Difference of two complex covariance functions
The following result shows a special case in which the difference of two spectral distribution functions, which are not absolutely continuous, is again a spectral distribution function. As a consequence, the Fourier transform of this last spectral distribution function, corresponding to the difference of two c.f.s, will be a c.f..
Corollary 6
Let \(F_1\) and \(F_2\) be spectral distribution functions on \({\mathbb {R}},\) i.e.,:
where \(\varvec{\alpha }=(\alpha _1,\ldots ,\alpha _n), \varvec{\beta }=(\beta _1,\ldots ,\beta _n), \quad \beta _k<\alpha _k, \alpha _k>0, \beta _k>0, k=1,\ldots ,n\)with \(\alpha _k<\alpha _{k+1}, \beta _k<\beta _{k+1},\) and \((\alpha _{k}\beta _{k})<(\alpha _{k+1}\beta _{k+1}), k=1,\ldots ,n1;\) let
Then: \(\quad C_1({x};\varvec{\alpha }) C_2({x};\varvec{\beta })=\int _{{\mathbb {R}}} \exp (i{\omega } {x}) d(F_1({\omega ;\varvec{\alpha }}) F_2({\omega ;\varvec{\beta }})),\) is a c.f., because \((F_1F_2)\) is a spectral distribution function, i.e., it is non negative and a non decreasing function. Moreover, if \((F_1F_2)\) is a non symmetric spectral distribution function, then \((C_1C_2)\) is a complex c.f..
Corollary 6 is valid in \({\mathbb {R}}\), however, utilizing Eqs. (4) and (5), it can be extended to any dimensional space \({\mathbb {R}}^n.\) In the next examples, as well as in the examples shown in the Sect. 3.2, the same formalism utilized for the Corollaries 3, 4 and 5 will be retained: the generic coordinate of the one dimensional space \({\mathbb {R}}\) will be denoted with \(x_k, k=1,\ldots ,n\). In this way, starting from the one dimensional space, covariance models in \({\mathbb {R}}^n\) will be easily constructed applying (11) and (16). These aspects will be underlined at the end of the examples shown hereafter and at the end of the examples discussed in the Sect. 3.2.
An application of Corollary 3 for absolutely continuous spectral distribution functions is given in the following examples, where the difference of two spectral density functions is considered: such a difference is a spectral density function if conditions (9) are satisfied; as a consequence, the difference of the corresponding c.f.s is again a c.f.. In particular, in the Examples 3, 4 and 5 the spectral density functions \(f_1\) and \(f_2\) are not both even functions, whereas in the Example 6\(f_1\) is an even function while \(f_2\) is not an even function.
Example 3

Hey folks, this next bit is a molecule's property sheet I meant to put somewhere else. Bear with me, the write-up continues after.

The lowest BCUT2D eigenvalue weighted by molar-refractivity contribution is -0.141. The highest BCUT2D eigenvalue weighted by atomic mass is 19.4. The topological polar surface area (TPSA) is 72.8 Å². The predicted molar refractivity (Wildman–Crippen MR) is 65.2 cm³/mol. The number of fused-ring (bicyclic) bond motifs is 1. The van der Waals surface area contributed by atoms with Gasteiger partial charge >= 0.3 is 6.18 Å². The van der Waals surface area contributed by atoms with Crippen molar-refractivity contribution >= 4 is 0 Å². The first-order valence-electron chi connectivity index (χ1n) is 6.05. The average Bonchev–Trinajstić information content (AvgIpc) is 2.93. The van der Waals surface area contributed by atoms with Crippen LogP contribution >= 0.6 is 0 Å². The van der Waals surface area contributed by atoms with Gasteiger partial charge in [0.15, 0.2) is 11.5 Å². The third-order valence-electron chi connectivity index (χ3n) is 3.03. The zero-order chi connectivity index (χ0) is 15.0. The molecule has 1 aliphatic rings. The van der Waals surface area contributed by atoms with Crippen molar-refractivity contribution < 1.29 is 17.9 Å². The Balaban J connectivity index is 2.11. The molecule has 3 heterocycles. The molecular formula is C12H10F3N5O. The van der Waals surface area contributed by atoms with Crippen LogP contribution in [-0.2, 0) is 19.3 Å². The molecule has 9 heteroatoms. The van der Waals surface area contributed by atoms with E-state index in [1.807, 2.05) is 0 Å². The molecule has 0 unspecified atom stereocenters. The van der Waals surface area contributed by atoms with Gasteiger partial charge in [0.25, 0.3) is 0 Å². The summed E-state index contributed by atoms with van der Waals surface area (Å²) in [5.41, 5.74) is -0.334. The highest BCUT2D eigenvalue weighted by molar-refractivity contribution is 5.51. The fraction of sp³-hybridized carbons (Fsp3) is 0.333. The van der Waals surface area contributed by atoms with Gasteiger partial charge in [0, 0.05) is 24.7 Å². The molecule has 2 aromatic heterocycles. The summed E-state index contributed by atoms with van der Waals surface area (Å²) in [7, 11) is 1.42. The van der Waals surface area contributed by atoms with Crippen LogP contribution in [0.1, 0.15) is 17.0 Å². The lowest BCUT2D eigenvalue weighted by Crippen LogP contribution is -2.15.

Let’s consider, in \({\mathbb {R}}\), the following spectral density functions, with \(0<\beta _k<\alpha _k, 0<B_k<A_k, \omega _k \in {\mathbb {R}}, k=1,\ldots ,n\):
which are not even functions; since: \(A_k f_1({\omega _k; \alpha _k}) B_k f_2({\omega _k; \beta _k})\ge 0, \omega _k \in {\mathbb {R}},\) then the following difference:
with \(A_k C_1({0}; \alpha _k) B_k C_2({0}; \beta _k)=A_k\alpha _kB_k\beta _k\), is a complex c.f., \(x_k \in {\mathbb {R}}, k=1,\ldots ,n.\)
According to Corollaries 4 and 5, the following functions:
are complex c.f.s in \({\mathbb {R}}^n,\) where \(\mathbf{A} =(A_1,\ldots ,A_n), \mathbf{B} =(B_1,\ldots ,B_n), \varvec{\alpha }=(\alpha _1,\ldots ,\alpha _n), \varvec{\beta }=(\beta _1,\ldots ,\beta _n)\) and \({\varvec{\Theta }}=(\mathbf{A} , \mathbf{B} , {\varvec{\alpha }, {\varvec{\beta }})}\) are vectors of parameters, \(\mathbf{x} =(x_1, \ldots , x_n)\in {\mathbb {R}}^n,\) and
Example 4
Let’s consider, in \({\mathbb {R}}\), the following spectral density functions, with \(0<\alpha _k<\beta _k, \quad 0<B_k<A_k, \omega _k \in {\mathbb {R}}, k=1,\ldots ,n\)
which are not even functions and let \(C_1\) and \(C_2\) be the corresponding c.f.s of \(f_1\) and \(f_2\), respectively; since: \(A_k f_1({\omega _k; \alpha _k}) B_k f_2({\omega _k; \beta _k})\ge 0,\quad \omega _k \in {\mathbb {R}},\) then the following difference:
is a complex c.f..
According to Corollaries 4 and 5, the following functions:
are complex c.f.s, both defined in \({\mathbb {R}}^n,\) where \(\mathbf{A} =(A_1,\ldots ,A_n), \mathbf{B} =(B_1,\ldots ,B_n), \varvec{\alpha }=(\alpha _1,\ldots ,\alpha _n), \varvec{\beta }=(\beta _1,\ldots ,\beta _n) \, \text {and} \,{\varvec{\Theta }}=(\mathbf{A} , \mathbf{B} , {\varvec{\alpha }, {\varvec{\beta }})}\) are vectors of parameters, \(\mathbf{x} =(x_1, \ldots , x_n) \in {\mathbb {R}}^n,\) and
Example 5
Let’s consider, in \({\mathbb {R}}\), the spectral density functions defined in the Eqs. (23) and (22) respectively, with \(\alpha _k>0, \beta _k>0, A_k>0, B_k>0, k=1,\ldots ,n\); note that \(f_1\) and \(f_2\) are not even functions and define:
this last function is a spectral density function if \(0<B_k<A_k\) and